GUEDALIAHOU SHIVA Obituary (2022) – New York, NY

SHIVA–Guedaliahou “Gil.” February 15, 1935 – August 4, 2022. Gil Shiva liked to say he was “just a peasant from Rehovot.” Born on February 15, 1935, to Chaim and Esther, the youngest of four brothers, he grew up in a farming community with a population of only four thousand. He was Bar Mitzvahed in 1948, just as Israel was becoming a state. There was a sense of poetry in this, and of prediction: the story of his life would be of a man crossing borders and opening doors. In his twenties, Mr. Shiva traveled with the Israeli Army to Paris, where he stood in the back of the Paris Opera House and listened to Wagner. He was the kind of person who could give himself wholly over to the love of something, and this he did with music and dance. It was this love that took him to the United States in 1962, to New York, where he managed a ballet company, the Karmon Israeli Dancers, and eventually the company of dancer and choreographer Alvin Ailey. After the writer Anita Loos introduced Gil at a party to Susan Rosa Stein, Gil and Susan fell in love, and they married in 1968. They had two children, Andrew and Alexandra. When Susan became ill, Mr. Shiva retreated for several years to care for her, then after her passing from her, he raised their two children alone. This was his truest achievement of him. He gave Alexandra and Andrew many gifts, of culture, of education, but he also gave them the most valuable gift he could: the gift of a loving father. His life in New York was one of distinction, but through it all he insistently remained “just a peasant from Rehovot.” He was beloved of artists and writers far and wide, and served on numerous boards, including the Public Theater. He supported artists from a diversity of backgrounds, and he did so actively, procuring the financing that brought into existence so many powerful productions. Mr. Shiva’s work by him in the arts was splendid, but anyone who knew him knew that these remarkable facts were the least remarkable thing about him. What was special about Gil was not only his refined sense of taste, or his polished knowledge of literature and art, or even his exquisite sense of personal style and Hollywood good looks. (He was convinced to go out to lunch with legendary acting teacher Stella Adler when he got to New York City, in the hopes that she could convince him to pursue acting. She didn’t make a dent in his lack of interest in an acting career, but he enjoyed the luncheon, and would remember the story with a wonderful sparkle in his eye and a gorgeous chuckling grin.) What was special about Gil was his company. It was the generosity of his spirit and the curiosity of his mind. He was a man of culture, but he was also humble and eager to be improved. His of him was not the learning of a man who knows, whose opinions are rigid and settled, but of a man who is ever inquiring and adjusting his mind of him. “As long as I’m alive, I can learn,” he told his daughter Alexandra, when he was in his eighties. And learn he did. Two years ago, when doctors diagnosed Mr. Shiva with a glioblastoma multiforme, and he was told that he had little time left, he responded in a way that few people do: he started making plans. He architected an expedition to the Galapagos with his children and grandchildren. He wanted to show that place to them, that seminal work of art. There was such generosity and hopefulness on this trip. In it one could almost hear the echo of what he had said to Alexandra some years before: As long as I’m alive? A brain surgery after the diagnosis had left Mr. Shiva with poor eyesight, but that was of no consequence. (He switched his voracious reading over to voracious listening of audio books.) He was not there to see the Galapagos. He was there to share it with this family, to give them the gift of this memory. At the time of his passing from him, he was still making plans to audit a course at Columbia on James Baldwin, to attend the ninetieth birthday party of a friend in New Delhi. Such was the generosity. Such was the optimism. He will be missed by so many, and by them remembered with such warmth and pleasure. His loss from him brings pain, but not so much as his life from him brought joy. For those who knew him: You cannot think of Mr. Shiva without a smile. Just try it. I will give you. Gil’s survivors include his treasured daughter Alexandra Shiva (Jonathan Marc Sherman) and son Andrew Shiva (Anya Shiva), his four beloved grandchildren: Samuel Shiva Sherman; Elizabeth Susan Shiva; Theadora Rose Sherman; and Abigail Natalie Shiva, along with countless friends and family across the globe. There will be a memorial service for Gil in the fall.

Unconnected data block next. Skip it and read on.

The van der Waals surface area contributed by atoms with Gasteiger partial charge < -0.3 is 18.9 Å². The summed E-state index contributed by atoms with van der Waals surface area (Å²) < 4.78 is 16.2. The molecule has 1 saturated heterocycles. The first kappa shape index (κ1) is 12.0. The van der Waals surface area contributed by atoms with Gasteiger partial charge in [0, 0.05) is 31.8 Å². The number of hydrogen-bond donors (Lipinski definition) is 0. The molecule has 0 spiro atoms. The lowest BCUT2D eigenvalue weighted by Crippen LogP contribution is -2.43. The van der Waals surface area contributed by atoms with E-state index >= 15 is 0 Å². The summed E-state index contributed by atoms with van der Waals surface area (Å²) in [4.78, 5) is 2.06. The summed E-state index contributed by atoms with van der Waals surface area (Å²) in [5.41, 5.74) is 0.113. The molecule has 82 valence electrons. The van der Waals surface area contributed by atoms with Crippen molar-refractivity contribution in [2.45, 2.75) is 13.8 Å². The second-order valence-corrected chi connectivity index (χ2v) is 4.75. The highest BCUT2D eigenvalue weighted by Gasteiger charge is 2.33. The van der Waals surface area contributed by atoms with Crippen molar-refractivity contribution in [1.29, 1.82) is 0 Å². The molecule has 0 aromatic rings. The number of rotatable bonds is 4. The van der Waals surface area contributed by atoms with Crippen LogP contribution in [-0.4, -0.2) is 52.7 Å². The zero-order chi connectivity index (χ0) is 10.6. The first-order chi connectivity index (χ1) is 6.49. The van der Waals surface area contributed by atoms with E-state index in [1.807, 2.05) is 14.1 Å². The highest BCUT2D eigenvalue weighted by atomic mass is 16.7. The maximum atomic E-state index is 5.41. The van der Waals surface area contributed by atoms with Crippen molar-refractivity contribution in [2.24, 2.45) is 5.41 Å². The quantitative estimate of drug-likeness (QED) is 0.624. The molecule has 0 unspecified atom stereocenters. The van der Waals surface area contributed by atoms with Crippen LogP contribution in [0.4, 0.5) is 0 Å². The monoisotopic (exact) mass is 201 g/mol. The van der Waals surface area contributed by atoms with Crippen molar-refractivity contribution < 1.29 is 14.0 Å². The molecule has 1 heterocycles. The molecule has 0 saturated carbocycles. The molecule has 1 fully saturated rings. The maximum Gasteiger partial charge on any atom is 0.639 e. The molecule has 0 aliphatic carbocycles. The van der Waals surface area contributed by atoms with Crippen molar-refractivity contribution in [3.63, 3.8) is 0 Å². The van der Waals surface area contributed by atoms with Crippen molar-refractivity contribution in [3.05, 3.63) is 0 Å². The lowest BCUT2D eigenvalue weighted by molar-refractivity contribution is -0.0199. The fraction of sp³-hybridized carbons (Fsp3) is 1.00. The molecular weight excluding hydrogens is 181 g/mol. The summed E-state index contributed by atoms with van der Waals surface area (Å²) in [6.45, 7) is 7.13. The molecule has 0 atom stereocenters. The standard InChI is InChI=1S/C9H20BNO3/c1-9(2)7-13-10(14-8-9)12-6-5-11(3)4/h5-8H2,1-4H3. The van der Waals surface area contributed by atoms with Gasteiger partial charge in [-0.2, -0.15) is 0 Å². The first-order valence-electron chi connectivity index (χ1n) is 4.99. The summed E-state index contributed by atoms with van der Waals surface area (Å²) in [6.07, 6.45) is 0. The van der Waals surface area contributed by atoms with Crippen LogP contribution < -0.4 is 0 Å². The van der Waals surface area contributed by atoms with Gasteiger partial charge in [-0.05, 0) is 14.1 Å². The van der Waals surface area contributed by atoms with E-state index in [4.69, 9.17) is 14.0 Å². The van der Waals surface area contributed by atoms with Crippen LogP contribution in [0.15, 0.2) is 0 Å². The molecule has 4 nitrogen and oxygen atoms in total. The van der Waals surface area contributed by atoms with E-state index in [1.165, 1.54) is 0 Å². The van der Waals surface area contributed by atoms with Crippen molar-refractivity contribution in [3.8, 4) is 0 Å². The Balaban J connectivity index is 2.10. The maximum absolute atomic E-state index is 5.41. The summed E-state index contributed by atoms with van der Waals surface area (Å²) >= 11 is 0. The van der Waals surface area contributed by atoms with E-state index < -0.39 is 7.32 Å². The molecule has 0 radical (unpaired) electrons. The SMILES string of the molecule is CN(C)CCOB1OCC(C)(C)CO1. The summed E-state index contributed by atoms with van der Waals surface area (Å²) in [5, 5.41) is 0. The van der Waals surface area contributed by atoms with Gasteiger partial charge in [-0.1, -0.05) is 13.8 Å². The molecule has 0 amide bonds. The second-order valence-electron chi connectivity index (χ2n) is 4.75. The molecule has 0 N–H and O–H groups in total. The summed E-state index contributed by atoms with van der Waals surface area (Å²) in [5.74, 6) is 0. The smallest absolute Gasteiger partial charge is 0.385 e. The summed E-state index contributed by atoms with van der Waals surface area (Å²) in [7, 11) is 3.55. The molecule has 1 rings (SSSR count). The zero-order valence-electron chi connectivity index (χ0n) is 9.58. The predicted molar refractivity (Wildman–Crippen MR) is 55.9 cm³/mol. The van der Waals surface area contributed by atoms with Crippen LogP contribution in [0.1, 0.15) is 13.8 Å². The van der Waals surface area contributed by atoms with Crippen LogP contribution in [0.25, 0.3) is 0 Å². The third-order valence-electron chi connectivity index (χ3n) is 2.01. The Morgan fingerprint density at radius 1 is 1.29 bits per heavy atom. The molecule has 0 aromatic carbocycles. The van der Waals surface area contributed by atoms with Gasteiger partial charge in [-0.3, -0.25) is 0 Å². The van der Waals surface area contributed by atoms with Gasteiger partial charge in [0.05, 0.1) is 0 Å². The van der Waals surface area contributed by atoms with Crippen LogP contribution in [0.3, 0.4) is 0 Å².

Published by New York Times on Aug. 7, 2022.

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